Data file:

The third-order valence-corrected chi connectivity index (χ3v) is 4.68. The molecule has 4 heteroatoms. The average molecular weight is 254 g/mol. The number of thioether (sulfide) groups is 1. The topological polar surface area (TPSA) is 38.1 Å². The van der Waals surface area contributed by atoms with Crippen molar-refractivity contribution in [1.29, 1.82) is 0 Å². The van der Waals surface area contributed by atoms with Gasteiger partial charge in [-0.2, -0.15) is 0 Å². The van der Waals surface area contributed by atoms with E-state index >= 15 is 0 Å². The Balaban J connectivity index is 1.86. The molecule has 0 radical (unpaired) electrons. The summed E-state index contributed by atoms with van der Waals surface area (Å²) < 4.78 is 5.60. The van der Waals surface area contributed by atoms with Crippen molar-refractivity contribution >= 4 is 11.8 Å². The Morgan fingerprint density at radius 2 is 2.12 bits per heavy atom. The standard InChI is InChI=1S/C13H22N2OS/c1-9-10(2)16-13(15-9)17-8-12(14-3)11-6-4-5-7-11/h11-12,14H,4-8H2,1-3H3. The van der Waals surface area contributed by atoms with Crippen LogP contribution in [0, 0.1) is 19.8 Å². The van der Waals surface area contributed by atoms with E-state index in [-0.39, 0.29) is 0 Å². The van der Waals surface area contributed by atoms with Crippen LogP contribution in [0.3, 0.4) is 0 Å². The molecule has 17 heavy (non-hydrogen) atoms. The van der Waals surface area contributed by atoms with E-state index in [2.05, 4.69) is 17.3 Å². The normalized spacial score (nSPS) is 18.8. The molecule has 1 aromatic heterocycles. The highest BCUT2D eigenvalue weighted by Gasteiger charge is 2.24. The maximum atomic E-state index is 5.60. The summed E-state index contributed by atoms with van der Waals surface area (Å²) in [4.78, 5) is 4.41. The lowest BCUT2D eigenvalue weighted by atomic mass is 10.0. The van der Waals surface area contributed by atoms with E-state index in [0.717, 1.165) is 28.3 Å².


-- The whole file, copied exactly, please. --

The third-order valence-corrected chi connectivity index (χ3v) is 4.68. The molecule has 4 heteroatoms. The average molecular weight is 254 g/mol. The number of thioether (sulfide) groups is 1. The topological polar surface area (TPSA) is 38.1 Å². The van der Waals surface area contributed by atoms with Crippen molar-refractivity contribution in [1.29, 1.82) is 0 Å². The van der Waals surface area contributed by atoms with Gasteiger partial charge in [-0.2, -0.15) is 0 Å². The van der Waals surface area contributed by atoms with E-state index >= 15 is 0 Å². The Balaban J connectivity index is 1.86. The molecule has 0 radical (unpaired) electrons. The summed E-state index contributed by atoms with van der Waals surface area (Å²) < 4.78 is 5.60. The van der Waals surface area contributed by atoms with Crippen molar-refractivity contribution >= 4 is 11.8 Å². The Morgan fingerprint density at radius 2 is 2.12 bits per heavy atom. The standard InChI is InChI=1S/C13H22N2OS/c1-9-10(2)16-13(15-9)17-8-12(14-3)11-6-4-5-7-11/h11-12,14H,4-8H2,1-3H3. The van der Waals surface area contributed by atoms with Crippen LogP contribution in [0, 0.1) is 19.8 Å². The van der Waals surface area contributed by atoms with E-state index in [-0.39, 0.29) is 0 Å². The van der Waals surface area contributed by atoms with Crippen LogP contribution in [0.3, 0.4) is 0 Å². The molecule has 17 heavy (non-hydrogen) atoms. The van der Waals surface area contributed by atoms with E-state index in [2.05, 4.69) is 17.3 Å². The normalized spacial score (nSPS) is 18.8. The molecule has 1 aromatic heterocycles. The highest BCUT2D eigenvalue weighted by Gasteiger charge is 2.24. The maximum atomic E-state index is 5.60. The summed E-state index contributed by atoms with van der Waals surface area (Å²) in [4.78, 5) is 4.41. The lowest BCUT2D eigenvalue weighted by atomic mass is 10.0. The van der Waals surface area contributed by atoms with E-state index in [0.717, 1.165) is 28.3 Å².